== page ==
12 Dec Bold Beasts: Survivors Of California Wildfires Return To Find Their Beloved Dogs Guarding Their Home
As much as we love our own stories here at Bold Beasts, it’s also nice to bring you uplifting stories of real animals around the world displaying heroism in the face of disaster.
One real-life bold beast is a Californian dog by the name of Madison, whose devotion to his home is going viral, after his owner found him guarding the property, weeks after the residence and the surrounding area was burned to the ground by Northern California’s Camp Fire.
A home video shows Madison, an Anatolian shepherd dog, reuniting with his owner, 75-year-old Andrea Gaylord, on Wednesday last week. It was the first day she was permitted to return to her land in the town of Paradise, which has been decimated by the California wildfires.
In the aftermath of the fire in early November, animal rescuer Shayla Sullivan received a request to search for Andrea’s two dogs, Madison and his brother, Miguel. Sullivan told the Huffington Post that when the fires broke out, Gaylord had just minutes to escape and flee for her life, and so she wasn’t able to find Madison and Miguel.
A different rescue worker managed to capture Miguel not long afterward, and he was ultimately reunited with Andrea and her husband. But while Madison’s whereabouts remained a mystery, Sullivan had a hunch he wasn’t too far away. She was regularly leaving out food and drink in bowls, and they had been consumed by the time she returned to them.
“The third day I went in there, I didn’t know if my mind was playing tricks on me, but I felt like I saw a flash of white movement down in the canyon,” she said.
As it turned out, Sullivan was right ― but it took more than that to get Madison to come out. When Gaylord drove up to the property the first day authorities allowed her back, it took “about five or 10 minutes” for Madison to come bounding up to greet her, tail wagging.
It’s a truly heartwarming moment to witness, and will have been infinitely more so for both Andrea and her devoted pup. Dogs freak out if you go to the store without them, so one can only imagine how the dog felt in a situation like this without his loving owner.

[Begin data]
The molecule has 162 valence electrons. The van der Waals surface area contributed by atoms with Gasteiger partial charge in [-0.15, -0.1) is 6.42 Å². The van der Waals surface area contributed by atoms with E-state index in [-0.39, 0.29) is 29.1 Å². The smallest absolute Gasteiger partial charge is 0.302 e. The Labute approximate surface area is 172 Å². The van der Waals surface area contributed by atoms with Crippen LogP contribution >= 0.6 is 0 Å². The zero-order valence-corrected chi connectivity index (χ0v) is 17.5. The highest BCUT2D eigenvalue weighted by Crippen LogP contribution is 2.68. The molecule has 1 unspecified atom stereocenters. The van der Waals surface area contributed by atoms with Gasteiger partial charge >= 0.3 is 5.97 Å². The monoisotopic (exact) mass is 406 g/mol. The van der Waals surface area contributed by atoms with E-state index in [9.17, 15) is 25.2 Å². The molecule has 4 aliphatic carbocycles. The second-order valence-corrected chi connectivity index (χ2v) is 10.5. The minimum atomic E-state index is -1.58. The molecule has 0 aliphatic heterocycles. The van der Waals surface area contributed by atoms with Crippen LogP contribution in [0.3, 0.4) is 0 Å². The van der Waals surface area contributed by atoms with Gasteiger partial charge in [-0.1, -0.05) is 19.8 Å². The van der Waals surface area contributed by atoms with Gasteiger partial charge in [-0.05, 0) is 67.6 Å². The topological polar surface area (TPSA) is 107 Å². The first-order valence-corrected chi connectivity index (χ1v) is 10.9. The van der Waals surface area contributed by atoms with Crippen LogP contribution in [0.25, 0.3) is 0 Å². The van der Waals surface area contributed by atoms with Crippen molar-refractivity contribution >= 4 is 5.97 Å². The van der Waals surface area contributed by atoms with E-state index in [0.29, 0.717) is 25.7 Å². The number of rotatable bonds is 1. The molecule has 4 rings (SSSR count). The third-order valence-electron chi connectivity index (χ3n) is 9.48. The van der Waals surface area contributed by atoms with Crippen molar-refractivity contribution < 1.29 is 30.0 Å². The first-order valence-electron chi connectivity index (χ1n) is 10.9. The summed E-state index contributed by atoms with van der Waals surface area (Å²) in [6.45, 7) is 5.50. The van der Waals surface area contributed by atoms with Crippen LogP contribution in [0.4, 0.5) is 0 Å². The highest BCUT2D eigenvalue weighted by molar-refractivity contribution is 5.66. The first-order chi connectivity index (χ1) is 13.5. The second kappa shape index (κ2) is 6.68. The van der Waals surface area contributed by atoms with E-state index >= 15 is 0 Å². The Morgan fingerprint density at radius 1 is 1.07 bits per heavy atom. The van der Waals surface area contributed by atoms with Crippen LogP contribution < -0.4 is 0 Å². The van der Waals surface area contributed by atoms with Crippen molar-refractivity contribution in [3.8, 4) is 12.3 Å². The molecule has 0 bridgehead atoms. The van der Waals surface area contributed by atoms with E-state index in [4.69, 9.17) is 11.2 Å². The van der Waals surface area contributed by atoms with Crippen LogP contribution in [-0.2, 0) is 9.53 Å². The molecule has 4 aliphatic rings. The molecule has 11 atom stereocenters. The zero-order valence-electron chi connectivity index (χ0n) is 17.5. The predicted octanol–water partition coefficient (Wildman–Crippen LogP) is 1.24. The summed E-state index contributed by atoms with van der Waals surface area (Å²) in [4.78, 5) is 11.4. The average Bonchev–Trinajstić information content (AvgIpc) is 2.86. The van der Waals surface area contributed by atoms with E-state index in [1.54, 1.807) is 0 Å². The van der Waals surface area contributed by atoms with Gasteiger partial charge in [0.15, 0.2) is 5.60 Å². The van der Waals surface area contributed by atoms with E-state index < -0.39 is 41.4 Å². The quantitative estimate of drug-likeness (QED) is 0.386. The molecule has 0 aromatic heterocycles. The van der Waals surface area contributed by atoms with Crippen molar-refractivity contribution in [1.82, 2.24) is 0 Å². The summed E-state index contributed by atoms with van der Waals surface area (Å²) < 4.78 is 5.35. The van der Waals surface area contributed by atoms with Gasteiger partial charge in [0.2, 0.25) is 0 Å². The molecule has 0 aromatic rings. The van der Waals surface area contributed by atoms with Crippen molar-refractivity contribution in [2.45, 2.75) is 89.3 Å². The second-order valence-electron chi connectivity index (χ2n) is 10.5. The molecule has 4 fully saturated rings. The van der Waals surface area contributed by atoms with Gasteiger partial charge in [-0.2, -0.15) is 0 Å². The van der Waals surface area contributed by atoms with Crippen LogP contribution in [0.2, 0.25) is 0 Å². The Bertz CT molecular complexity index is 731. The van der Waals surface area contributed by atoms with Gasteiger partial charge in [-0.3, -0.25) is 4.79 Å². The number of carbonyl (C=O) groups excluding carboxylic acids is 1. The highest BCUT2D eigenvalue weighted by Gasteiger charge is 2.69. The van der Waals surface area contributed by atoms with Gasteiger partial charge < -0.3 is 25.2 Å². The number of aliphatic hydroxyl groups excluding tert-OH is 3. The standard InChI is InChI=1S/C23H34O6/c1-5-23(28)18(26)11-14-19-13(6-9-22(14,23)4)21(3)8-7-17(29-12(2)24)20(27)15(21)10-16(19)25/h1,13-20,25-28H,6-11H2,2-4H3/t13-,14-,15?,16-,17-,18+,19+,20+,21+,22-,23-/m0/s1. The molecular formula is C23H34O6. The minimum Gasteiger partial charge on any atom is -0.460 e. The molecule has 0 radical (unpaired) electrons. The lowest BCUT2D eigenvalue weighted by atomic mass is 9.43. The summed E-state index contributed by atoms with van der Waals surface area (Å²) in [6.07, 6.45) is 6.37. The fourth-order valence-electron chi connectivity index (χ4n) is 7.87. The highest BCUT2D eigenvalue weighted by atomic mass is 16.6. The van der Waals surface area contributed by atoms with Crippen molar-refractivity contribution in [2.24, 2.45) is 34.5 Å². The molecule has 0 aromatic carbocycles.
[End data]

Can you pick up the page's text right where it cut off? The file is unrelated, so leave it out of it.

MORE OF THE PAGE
Watch the news report video below:
Even more amazing was seeing Miguel and Madison reunite with each other. Miguel had been “so upset and so depressed” being without his brother and away from his home, she said.
“It was surreal to see them go back into, like, ‘We’re a team now, everything is OK, we got our people, we can go back to work,’” she said.
The dogs are currently staying on the property, with Gaylord’s family making regular trips to make sure they’re cared for. Sullivan emphasized that this is not a case of neglect or not being bothered – it’s because the pair are working dogs who need a lot of space.
Gaylord and her family are living temporarily in a mobile home park, and having the dogs stay with them there, or in a kennel, is untenable. They will have to make do with the current arrangement, until their home is restored.
“These dogs are livestock guardian dogs, they do not do well in heat, they do not do well in small enclosures,” she said. “They protect their property.”
Madison’s devotion was no surprise to Marlene Johnson, who owns Anatolian shepherds and founded the Facebook group Livestock Guardian Dogs and Positive Training Methods.
“Anatolian shepherd dogs are from Turkey and have been bred for thousands of years to protect and guard livestock, their property and their humans,” Johnson said in her interview.
“Livestock guardian dogs like Anatolian shepherds are working dogs that are appreciated for their loyalty, their intelligence and their independent nature and Madison is a perfect example of a livestock guardian dog. He braved a natural disaster and went right back to where he belonged and stayed there until his owners and working buddy returned.”
It’s amazing that these dogs managed to survive those terrible fires, and then make their way back home. Sullivan’s theory is that they managed to outrun the flames, and then circled back to their home when it was safe.
“They’re survivors,” she said.
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